Understand that the French Wars of Religion were raging at that time. In 1535, an edict was published which ordered the extermination of the Protestant heretics. According to Dutch historians Blom and Lamberts, “On 10 August 1566, a fervent Calvinist sermon in the village of Steenvoorde, then a rural textile center in western Flanders, prompted the congregaton to violently purge the local monastic church of all ‘papist idolatry.’ This purely religious act soon became the symbol of defiance to Spanish rule, as crowds in many locales turned to smashing statues and stained-glass windows as an expression of their deep-seated discontent. Within a week, ‘idols’ were wrecked throughout western Flanders, including the cities of Belle, Poperinge, Menen, Ypres, and Dixmude. By 20 August, the ‘protestant fury’ had reached Antwerp…” The event that started in Steenvoorde was the Iconoclasm or Beeldenstorm (“statue storming”).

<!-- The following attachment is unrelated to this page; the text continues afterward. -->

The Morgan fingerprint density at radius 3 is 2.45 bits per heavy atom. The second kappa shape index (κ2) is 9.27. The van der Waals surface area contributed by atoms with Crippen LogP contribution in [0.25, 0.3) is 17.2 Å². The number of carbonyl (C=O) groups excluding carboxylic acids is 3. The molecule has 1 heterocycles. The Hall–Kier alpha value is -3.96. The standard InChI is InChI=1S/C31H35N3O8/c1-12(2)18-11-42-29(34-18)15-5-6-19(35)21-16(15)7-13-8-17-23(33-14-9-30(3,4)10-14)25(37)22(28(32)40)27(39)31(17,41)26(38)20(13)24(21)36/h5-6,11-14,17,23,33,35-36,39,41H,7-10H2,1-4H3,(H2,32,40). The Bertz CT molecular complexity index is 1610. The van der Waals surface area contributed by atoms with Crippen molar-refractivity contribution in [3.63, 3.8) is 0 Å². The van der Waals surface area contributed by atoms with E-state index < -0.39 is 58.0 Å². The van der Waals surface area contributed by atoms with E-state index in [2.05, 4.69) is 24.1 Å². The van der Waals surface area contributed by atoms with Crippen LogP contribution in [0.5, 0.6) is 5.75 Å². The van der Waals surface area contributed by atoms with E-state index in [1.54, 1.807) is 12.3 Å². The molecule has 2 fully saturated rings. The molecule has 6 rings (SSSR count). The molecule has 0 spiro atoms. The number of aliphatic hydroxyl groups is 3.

The 80-year war between the Netherlands and Catholic Spain resulted in the conquest of Flanders by the Spanish king. Because of the Spanish occupation, this Protestant area become Roman Catholic. Protestants there were forced to either convert to Catholicism or to emigrate. Many Protestants (Huguenots) emigrated to the Dutch side of the frontline between Dutch and Spanish troops. Zeeland is just north of Flanders. Is this the story of how Maljaert Bustraan arrived in Wemeldinge, Zeeland?
For further corroboration, the Francke family website starts their family tree in about 1600 with Pieter Francke of the nearby provincial capital of Middelburg, Zeeland, whose wife was Maeijken Butserain. It is noted that “where Pieter Francke came from, is unknown, probably from Belgium.”